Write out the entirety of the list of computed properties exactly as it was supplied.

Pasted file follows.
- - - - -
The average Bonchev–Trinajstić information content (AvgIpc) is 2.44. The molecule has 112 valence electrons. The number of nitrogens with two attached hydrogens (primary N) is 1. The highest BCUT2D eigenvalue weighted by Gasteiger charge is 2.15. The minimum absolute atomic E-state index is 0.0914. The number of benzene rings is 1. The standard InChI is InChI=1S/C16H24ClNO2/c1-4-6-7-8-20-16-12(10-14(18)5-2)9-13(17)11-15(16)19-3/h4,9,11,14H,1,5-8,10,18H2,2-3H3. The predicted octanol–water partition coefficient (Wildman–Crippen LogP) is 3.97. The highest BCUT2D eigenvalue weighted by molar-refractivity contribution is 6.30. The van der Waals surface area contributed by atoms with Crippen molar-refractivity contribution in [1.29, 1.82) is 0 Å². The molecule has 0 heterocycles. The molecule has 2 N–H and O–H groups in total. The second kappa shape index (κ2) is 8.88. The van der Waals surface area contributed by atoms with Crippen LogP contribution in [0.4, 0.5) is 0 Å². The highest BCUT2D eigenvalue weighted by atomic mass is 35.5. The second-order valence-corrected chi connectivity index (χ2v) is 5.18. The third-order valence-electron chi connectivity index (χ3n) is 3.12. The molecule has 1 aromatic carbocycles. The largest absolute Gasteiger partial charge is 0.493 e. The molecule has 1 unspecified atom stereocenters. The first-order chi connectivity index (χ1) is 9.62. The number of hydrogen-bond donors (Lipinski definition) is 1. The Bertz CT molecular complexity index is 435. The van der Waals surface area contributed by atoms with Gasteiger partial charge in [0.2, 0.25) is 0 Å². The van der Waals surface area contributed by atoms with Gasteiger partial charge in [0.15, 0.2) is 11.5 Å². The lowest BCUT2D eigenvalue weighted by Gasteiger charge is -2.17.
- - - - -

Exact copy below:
The average Bonchev–Trinajstić information content (AvgIpc) is 2.44. The molecule has 112 valence electrons. The number of nitrogens with two attached hydrogens (primary N) is 1. The highest BCUT2D eigenvalue weighted by Gasteiger charge is 2.15. The minimum absolute atomic E-state index is 0.0914. The number of benzene rings is 1. The standard InChI is InChI=1S/C16H24ClNO2/c1-4-6-7-8-20-16-12(10-14(18)5-2)9-13(17)11-15(16)19-3/h4,9,11,14H,1,5-8,10,18H2,2-3H3. The predicted octanol–water partition coefficient (Wildman–Crippen LogP) is 3.97. The highest BCUT2D eigenvalue weighted by molar-refractivity contribution is 6.30. The van der Waals surface area contributed by atoms with Crippen molar-refractivity contribution in [1.29, 1.82) is 0 Å². The molecule has 0 heterocycles. The molecule has 2 N–H and O–H groups in total. The second kappa shape index (κ2) is 8.88. The van der Waals surface area contributed by atoms with Crippen LogP contribution in [0.4, 0.5) is 0 Å². The highest BCUT2D eigenvalue weighted by atomic mass is 35.5. The second-order valence-corrected chi connectivity index (χ2v) is 5.18. The third-order valence-electron chi connectivity index (χ3n) is 3.12. The molecule has 1 aromatic carbocycles. The largest absolute Gasteiger partial charge is 0.493 e. The molecule has 1 unspecified atom stereocenters. The first-order chi connectivity index (χ1) is 9.62. The number of hydrogen-bond donors (Lipinski definition) is 1. The Bertz CT molecular complexity index is 435. The van der Waals surface area contributed by atoms with Gasteiger partial charge in [0.2, 0.25) is 0 Å². The van der Waals surface area contributed by atoms with Gasteiger partial charge in [0.15, 0.2) is 11.5 Å². The lowest BCUT2D eigenvalue weighted by Gasteiger charge is -2.17.